Adjunct Assistant Professor of Musicology
Ruth Ruggles Akers earned a Master of Music degree in Piano Performance from Indiana University and a Ph. D. in Historical Musicology from Florida State University. At IU she was inducted into Pi Kappa Lambda national music honor society and at FSU received similar recognition from Phi Kappa Phi scholastic honor fraternity. She has been a member of the music faculties at Palm Beach Community College and Florida Atlantic University and was an Artist-in-Residence at the Palm Beach County School of the Arts (now the Dreyfoos School). Currently Dr. Akers teaches music history at FSU. As a piano soloist and collaborator, she has presented recitals and lectures in many venues, including the Florida State Music Teachers Association’s annual conferences. Musicological interests include the life and work of American composer Richard Danielpour, the influence of William Shakespeare on both high art- and popular music, and the intersection of entrepreneurship and contemporary music culture as evidenced in the business empire and oeuvre of Jimmy Buffett. For ten years Ruth has served on the board and written the program notes for the Tallahassee Symphony Orchestra. She is also a member of the advisory board for the Opening Nights Festival (formerly 7 Days).
Professor of Ethnomusicology, Head of World Music Ensembles Program, and Director of Balinese Gamelan Ensemble
Michael Bakan, Professor of Ethnomusicology, Head of Ethnomusicology and World Music, and Director of the Sekaa Gong Hanuman Agung Balinese Gamelan, did his undergraduate studies in percussion performance at the University of Toronto (B.Mus. 1985) and his graduate studies in ethnomusicology at the University of California, Los Angeles (Ph.D. 1993). He is the author of the book World Music: Traditions and Transformations (McGraw-Hill, 2011), which is in its second edition and has been adopted at more than 150 universities and colleges nationwide and internationally; and Music of Death and New Creation: Experiences in the World of Balinese Gamelan Beleganjur (University of Chicago Press, 1999), which was reviewed in The Times (London) as one of the two “most significant publications on Balinese music in almost half a century.” His other publications include peer-reviewed journal articles and book chapters covering a wide range of topics, from the ethnomusicology of autism, Balinese gamelan, and world percussion, to multicultural music education, film music, electronic music technology, and jazz history. He is the series editor of the Focus on World Music book series published by Routledge and directs the Artism music project, a program for children on the autism spectrum and their families that has received funding from the National Endowment for the Arts and other agencies. Bakan performs regularly with the Latin music group Cuarteto del Sur, is active as a composer of neo-traditional and experimental works for Balinese gamelan, has held offices in the Society for Ethnomusicology and College Music Society, and has been an invited speaker or visiting professor at numerous institutions including Harvard, Yale, the University of Washington, and the Berklee College of Music.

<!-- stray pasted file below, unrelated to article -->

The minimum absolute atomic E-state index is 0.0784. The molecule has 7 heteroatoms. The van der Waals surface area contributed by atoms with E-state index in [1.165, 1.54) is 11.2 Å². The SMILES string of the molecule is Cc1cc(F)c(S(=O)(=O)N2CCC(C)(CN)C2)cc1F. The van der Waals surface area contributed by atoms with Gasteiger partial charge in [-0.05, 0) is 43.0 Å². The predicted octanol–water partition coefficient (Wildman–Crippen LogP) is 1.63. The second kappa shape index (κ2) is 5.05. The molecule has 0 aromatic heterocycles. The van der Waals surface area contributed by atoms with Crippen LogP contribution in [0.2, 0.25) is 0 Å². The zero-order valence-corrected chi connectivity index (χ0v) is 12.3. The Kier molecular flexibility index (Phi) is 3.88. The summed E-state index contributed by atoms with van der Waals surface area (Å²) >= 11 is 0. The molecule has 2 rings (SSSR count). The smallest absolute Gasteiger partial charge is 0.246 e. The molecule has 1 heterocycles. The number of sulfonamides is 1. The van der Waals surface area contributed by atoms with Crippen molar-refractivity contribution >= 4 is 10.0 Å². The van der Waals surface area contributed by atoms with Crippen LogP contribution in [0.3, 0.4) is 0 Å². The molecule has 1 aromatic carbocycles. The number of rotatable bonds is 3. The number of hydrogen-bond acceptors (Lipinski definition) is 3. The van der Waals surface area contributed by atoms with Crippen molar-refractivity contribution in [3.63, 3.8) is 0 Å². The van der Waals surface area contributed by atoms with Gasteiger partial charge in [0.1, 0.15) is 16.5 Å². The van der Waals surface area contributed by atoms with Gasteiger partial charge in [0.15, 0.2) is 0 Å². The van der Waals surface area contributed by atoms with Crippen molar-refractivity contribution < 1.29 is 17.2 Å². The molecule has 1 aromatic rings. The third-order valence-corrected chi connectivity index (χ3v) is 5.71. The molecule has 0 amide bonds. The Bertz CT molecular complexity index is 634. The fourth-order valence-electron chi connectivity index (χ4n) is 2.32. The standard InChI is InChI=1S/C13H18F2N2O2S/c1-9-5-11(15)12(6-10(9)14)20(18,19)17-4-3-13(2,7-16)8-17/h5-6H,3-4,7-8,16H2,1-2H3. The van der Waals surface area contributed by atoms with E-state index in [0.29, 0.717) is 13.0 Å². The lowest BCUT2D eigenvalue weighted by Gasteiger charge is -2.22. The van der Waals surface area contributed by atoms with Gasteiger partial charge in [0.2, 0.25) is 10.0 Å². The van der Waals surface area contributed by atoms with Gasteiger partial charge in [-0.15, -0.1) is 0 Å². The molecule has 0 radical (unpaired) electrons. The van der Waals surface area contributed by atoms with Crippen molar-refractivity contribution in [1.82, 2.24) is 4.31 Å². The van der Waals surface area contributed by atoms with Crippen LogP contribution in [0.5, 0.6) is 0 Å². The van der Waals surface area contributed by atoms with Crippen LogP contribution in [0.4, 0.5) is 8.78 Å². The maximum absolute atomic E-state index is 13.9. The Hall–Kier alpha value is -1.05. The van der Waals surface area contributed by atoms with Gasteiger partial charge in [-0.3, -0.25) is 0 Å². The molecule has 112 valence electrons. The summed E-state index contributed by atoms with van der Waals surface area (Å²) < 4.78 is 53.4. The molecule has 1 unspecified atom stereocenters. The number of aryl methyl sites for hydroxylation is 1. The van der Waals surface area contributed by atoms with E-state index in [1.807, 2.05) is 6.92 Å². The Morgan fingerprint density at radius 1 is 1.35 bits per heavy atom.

Dr. Bakan maintains a personal website at www.michaelbakan.com.
Professor of Historical Musicology
Charles E. Brewer, Associate Professor of Musicology, received the B.A. degree from S.U.N.Y. Binghamton with a Certificate in Medieval Studies, the M.A. degree from Columbia University, and the Ph.D. degree from the City University of New York. Specializing in medieval and baroque music, his research has appeared in Muzyka, Studia musicologia, Cantus planus, Musica antiqua Europa orientalis, Historical Performance, Music & Letters, The New Grove Dictionary of Opera, and other specialized publications. He has recently completed the chapter on medieval Latin song and 14th-century French secular song for the Schirmer Performer’s Guide to Early Music and is completing a volume of monophonic Latin song for the Notre Dame Conductus: Opera Omnia series.
In addition, Brewer’s edition of 17th-century violin sonatas from the Kromeriz archives in Moravia has been published in the series, Recent Researches in Music of the Baroque Era (A-R Editions), and a monograph on the 17th-century instrumental music of East Central Europe is forthcoming from Scolar Press. He has received grants from the University of Alabama, Florida State University, the Fulbright/Hays Commission, the Department of Education, the National Endowment for the Humanities, and the International Research and Exchanges Board for research in Poland, the Czech Republic, Slovakia, Hungary, France, Austria, Switzerland and Great Britain.
Dr. Brewer is a member of the American Musicological Society, the Society for Seventeenth-century Music, the International Schütz Society, and the International Musicological Society. Dr. Brewer is currently chair of the American Chapter of the International Heinrich Schütz Society.
Professor of Musicology
Michael Broyles, Professor of Musicology at The Florida State University, specializes in American music and music of the Classic era, especially Beethoven. He is particularly interested in placing American music in American history and culture, and he previously held an appointment as both Distinguished Professor of Music and Professor of American History at Penn State University.